If an atheist acknowledges this point (and proceeds in a manner consistent with acknowledging this point), he’s probably sincere and not merely trying to waste your time. If he twists himself up into self-contradictory knots trying to fight this point, he’s just trying to waste your time.

The only reason anyone ever has for denying something which is obviously true is because their primary goal is not the truth.


*This is not quite 100% true as one can argue that gravitational lensing is actually directly observing gravity. The only problem with this is that no one has actually seen gravitational lensing. It has been observed in radio frequencies by radio telescopes, but humans do not see in radio frequencies. Once you have an instrument which translates what we cannot see (etc) to something that we can, you have to make arguments for why the translation is correct, and those arguments cannot be empirically verified. Thus anything which rests upon observations through translating equipment is not empirically verified by rests upon indirect observation and argument.

The Marbles of Matt Dillahunty

I got a request to look at an analogy originally presented by Matt Dillahunty, so I explain why it’s a bad analogy. (Oddly, some atheists don’t seem to understand that to call something trivial is to say that it’s true. They seem stuck on the idea I’ve missed the point that reserving judgment is not identical with affirming a negative; which is true but only important in cases where one doesn’t have to act on the truth or falsity of the proposition, which has nothing whatever to do with whether God exists.) There’s a correction or two I should note, such as the original example was gumballs instead of marbles, and in some examples he specifies whole gumballs.

(I’m coming out with a scripted version of this video which will be much tighter, by the way.)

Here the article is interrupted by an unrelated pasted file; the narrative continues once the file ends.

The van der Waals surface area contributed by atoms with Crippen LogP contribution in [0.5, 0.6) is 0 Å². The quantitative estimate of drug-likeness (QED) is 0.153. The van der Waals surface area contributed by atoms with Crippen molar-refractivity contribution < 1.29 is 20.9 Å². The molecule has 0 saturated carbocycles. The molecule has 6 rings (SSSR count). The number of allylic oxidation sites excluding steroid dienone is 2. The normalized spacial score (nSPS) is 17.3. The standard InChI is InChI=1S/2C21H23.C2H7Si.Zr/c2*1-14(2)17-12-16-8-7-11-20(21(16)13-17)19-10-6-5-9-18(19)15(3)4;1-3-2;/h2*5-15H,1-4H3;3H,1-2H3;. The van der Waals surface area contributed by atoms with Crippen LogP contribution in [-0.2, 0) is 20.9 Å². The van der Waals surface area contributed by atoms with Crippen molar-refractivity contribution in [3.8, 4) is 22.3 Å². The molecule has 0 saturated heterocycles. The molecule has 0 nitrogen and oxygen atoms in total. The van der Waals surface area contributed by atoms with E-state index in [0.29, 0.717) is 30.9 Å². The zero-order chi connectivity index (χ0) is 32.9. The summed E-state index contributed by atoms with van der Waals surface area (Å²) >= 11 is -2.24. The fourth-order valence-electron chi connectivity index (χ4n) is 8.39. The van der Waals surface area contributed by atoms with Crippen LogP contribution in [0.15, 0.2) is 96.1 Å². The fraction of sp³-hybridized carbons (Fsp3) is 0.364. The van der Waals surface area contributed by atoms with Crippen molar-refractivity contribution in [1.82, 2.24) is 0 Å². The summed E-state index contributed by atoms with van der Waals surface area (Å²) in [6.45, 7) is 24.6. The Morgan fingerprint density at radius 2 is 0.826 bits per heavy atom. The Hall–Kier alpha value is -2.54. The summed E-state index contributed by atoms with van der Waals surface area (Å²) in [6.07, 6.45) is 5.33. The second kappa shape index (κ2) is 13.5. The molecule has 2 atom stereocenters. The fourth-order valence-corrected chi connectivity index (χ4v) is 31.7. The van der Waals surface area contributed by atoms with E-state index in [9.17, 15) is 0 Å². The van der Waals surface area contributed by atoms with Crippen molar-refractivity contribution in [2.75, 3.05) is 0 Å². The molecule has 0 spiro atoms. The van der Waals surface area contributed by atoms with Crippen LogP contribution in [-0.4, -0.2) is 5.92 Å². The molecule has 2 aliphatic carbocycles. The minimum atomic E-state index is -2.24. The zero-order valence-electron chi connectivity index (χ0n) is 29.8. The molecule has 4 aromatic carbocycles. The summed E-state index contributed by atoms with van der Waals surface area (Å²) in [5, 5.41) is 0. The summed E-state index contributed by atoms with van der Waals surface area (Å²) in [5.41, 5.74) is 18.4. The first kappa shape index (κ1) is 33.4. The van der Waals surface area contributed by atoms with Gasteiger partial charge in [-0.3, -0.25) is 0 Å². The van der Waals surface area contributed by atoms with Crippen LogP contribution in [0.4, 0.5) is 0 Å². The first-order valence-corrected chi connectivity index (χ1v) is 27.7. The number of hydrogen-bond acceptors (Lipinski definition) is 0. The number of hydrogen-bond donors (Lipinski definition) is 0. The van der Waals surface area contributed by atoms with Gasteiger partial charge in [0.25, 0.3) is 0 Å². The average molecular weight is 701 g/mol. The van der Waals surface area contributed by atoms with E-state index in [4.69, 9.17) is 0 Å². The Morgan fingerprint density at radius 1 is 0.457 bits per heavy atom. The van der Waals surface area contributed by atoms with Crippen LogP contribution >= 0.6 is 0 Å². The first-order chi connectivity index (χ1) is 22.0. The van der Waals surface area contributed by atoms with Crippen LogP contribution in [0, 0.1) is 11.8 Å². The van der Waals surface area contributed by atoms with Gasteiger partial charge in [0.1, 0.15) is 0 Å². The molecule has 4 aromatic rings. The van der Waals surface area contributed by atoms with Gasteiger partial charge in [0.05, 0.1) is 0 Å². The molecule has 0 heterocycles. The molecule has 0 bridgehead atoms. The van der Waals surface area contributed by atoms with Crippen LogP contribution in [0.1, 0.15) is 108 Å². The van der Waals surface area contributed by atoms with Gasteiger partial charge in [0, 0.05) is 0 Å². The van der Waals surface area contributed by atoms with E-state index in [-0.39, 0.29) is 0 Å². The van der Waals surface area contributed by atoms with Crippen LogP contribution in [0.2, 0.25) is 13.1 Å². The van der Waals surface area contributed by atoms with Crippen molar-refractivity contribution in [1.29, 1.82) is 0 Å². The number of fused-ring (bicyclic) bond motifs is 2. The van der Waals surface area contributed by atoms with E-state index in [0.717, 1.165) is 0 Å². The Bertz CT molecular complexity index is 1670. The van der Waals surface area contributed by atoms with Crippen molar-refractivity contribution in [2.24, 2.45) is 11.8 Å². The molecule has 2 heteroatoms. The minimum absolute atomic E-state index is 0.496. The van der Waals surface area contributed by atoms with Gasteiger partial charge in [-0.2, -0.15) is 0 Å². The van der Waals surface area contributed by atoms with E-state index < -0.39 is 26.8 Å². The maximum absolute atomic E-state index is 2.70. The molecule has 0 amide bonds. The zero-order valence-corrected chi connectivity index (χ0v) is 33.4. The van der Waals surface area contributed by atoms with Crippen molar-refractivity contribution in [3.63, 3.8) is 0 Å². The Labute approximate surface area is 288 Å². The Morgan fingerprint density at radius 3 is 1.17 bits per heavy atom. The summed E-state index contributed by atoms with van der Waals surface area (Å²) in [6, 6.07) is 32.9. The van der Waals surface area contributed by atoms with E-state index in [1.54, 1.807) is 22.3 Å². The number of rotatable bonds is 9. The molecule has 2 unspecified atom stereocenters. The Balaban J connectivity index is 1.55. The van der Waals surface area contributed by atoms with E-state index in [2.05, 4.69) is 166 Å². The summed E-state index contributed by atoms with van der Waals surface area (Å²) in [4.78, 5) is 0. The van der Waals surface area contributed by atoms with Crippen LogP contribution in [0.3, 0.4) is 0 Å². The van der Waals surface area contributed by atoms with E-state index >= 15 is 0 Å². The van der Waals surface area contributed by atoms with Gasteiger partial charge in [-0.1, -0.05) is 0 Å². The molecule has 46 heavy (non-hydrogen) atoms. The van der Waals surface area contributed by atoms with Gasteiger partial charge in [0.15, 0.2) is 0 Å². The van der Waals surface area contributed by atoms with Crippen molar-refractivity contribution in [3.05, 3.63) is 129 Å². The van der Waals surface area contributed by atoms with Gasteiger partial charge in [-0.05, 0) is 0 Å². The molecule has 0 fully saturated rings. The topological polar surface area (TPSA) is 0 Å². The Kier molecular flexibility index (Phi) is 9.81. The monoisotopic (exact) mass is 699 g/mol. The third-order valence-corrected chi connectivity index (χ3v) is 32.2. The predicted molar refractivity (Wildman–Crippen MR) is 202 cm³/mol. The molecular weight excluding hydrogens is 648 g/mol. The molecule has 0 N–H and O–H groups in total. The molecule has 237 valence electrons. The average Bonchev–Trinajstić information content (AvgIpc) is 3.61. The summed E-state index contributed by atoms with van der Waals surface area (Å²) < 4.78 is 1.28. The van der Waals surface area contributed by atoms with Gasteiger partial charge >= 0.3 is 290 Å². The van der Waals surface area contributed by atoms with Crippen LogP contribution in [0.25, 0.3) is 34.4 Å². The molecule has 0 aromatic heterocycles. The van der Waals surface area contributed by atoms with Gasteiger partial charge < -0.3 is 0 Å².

You can of course watch it on YouTube, too:

Deflatheism on Good People Doing Bad Things

Over at Deflating Atheism, Rob examines the quote, “For good people to do evil, that requires religion.”

I love that he tackles it by just taking it at face value. I don’t come across this quote much—it’s the sign of a complete idiot if you see someone think there’s anything to it, and I tend to avoid complete idiots—but the few times I have I just look at how ridiculous the idea is that people are naturally good. As if theft, murder, rape, adultery, lying, and so forth never occurred to anyone on their own but only came from directives they were taught!

So I found it especially fun that he demolished it from the opposite end.

Models vs. Reality

A little-known change in the attempt to learn about nature happened, in a sense, several hundred years ago. People replaced Natural Philosophy with mathematical Science, in which the attempt to know what nature is was replaced with mathematical models of nature which can predict measurable aspects of nature.

The difference between these two things is that a model may, possibly, tell you about what the underlying reality is. On the other hand, it may not. Models can be accurate entirely by accident.